Years ago an insurance physician claimed an HIV insured with a T-cell count of 200 could return to work full-time. It’s unclear where that medical standard came from since upon investigation DCS, Inc. learned a T-cell count of 500 was considered to be functional for an HIV patient and that counts as low as 200 placed the patient at risk for severe bacterial infections. If this isn’t voodoo medicine I don’t know what is.

Yet, false information about surveillance was communicated to a treating physician that was falsely accusing the insured of activity including trips to Toronto when the insured didn’t even have a passport. Insurance physicians do not follow-up on information they are given and therefore support management’s agenda unintentionally, or as some would say, blindly.

Working for the insurance industry as a medical physician consultant does not come without a price. My observations are that it is similar to working for the mafia – once in, you either support the agenda to deny claims, or you’re out.

Some time ago, DCS Inc. was contacted by a former Unum Medical Director, terminated because he refused to change the wording of his reports to comply with what Quality Compliance wanted him to do. His descriptions of what Unum’s management did to him prior to termination are pretty scary including humiliating him in front of peers.

In the end, any insurance company’s internal physician reports, which have nothing to do with the practice of medicine, or the identification of reasonable restrictions preventing insureds from returning to work, misrepresent and distort functional capacity for profitability at the expense of insureds. As “reborn company hacks” they review medical records with a deliberate prejudice to comply with management’s profit targets even though their recommendations could cause harm or even death to insureds.

Another good example of the potential harm documented by Unum physicians is the pattern of practice of denying addicted anesthesiologist claims by alleging these physicians could return to the surgical arena where drugs are readily available. It’s no wonder the rates for remission are lower in this specialty since anesthesiologists are forced back to work prematurely by Unum physicians. Other insurance companies do basically the same thing.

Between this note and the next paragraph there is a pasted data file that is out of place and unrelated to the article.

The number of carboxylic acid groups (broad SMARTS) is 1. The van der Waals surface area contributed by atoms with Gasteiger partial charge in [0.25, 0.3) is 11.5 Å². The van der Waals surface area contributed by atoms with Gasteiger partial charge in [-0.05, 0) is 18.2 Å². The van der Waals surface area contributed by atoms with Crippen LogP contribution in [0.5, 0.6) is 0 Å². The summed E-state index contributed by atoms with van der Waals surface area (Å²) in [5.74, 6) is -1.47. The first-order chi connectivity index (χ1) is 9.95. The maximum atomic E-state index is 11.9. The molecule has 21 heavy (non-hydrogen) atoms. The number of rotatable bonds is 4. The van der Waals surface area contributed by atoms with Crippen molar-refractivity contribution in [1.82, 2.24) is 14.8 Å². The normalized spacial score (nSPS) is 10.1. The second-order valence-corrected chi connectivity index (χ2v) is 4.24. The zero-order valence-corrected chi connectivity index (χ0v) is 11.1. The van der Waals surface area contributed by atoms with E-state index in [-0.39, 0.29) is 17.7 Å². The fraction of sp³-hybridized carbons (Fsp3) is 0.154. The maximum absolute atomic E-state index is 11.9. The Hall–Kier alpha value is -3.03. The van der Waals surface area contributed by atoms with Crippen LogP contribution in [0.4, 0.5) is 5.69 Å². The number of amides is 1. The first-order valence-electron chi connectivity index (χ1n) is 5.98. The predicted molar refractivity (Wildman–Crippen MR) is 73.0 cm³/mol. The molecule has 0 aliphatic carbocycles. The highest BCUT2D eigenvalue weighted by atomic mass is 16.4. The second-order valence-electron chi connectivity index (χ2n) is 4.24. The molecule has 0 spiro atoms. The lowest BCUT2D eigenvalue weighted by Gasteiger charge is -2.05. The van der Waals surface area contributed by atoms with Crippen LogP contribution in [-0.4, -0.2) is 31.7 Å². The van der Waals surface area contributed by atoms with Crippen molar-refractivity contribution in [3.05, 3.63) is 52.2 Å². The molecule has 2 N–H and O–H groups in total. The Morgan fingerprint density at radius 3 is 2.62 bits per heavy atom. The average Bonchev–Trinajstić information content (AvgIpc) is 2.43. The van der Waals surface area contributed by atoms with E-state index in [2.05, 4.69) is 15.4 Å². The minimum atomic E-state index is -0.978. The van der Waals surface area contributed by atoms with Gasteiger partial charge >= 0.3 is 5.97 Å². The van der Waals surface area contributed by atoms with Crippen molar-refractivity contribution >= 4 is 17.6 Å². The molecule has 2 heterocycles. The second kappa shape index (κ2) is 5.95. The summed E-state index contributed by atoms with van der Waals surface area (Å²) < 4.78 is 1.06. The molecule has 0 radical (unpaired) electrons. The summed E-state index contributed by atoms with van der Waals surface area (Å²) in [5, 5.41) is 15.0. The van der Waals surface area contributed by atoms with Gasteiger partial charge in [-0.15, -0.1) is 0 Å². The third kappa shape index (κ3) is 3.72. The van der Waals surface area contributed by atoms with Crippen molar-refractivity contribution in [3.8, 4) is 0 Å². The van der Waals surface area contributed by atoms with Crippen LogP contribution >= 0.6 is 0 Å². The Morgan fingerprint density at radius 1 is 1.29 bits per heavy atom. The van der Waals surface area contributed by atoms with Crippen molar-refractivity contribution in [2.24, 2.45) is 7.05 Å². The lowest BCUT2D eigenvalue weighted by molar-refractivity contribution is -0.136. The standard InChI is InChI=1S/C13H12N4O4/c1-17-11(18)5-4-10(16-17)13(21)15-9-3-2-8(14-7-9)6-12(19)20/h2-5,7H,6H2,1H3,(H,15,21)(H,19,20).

Bottom line, insurance physicians practice “paper medicine” because they either are incapable of practicing on their own, or choose the cushy life behind a desk at the behest of insurance management. These physicians sell-out their medical licenses and credentials to the highest bidder, and quickly learn the “lingo” of disability insurance – their opinions becoming a “turkey shoot” to Unum insureds.

What attracts physicians to the insurance industry are commonalities of self-interest. Companies use their credentials to bolster the notion of credibility, while at the same time physicians use insurers to provide better than average salaries and benefits when actual medical practice isn’t an option.

In the end, insurance physicians do not practice medicine in the traditional sense, but rather use their education and experience to further the agenda of the insurance industry for money.

One has only to wonder what goes through the mind of an insurance physician when it’s clear their documentation isn’t medically sound and is destined to cause future harm to someone. Does sending an insured neonatologist with HIV back into the NICU after suffering three heart attacks and having 5 stents placed actually make sense? Would you want your newborn infant cared for by a physician who isn’t physically able to be there when you need him?

We can only hope as educators and consultants in the insurance industry that we can open the eyes of insureds and claimants to one of the most popular and profitable insurance medical scams in the United States.

IME physicians earn in excess of what they would ordinarily make running their own medical practices, while internal insurance physicians crank out thousands of voodoo medical reports intended to deny more and more legitimate claims.

Perhaps we should start asking physicians what it takes to sell out their personal integrity and medical licenses to insurance companies who use them to better their profitability. I wonder what their responses will be.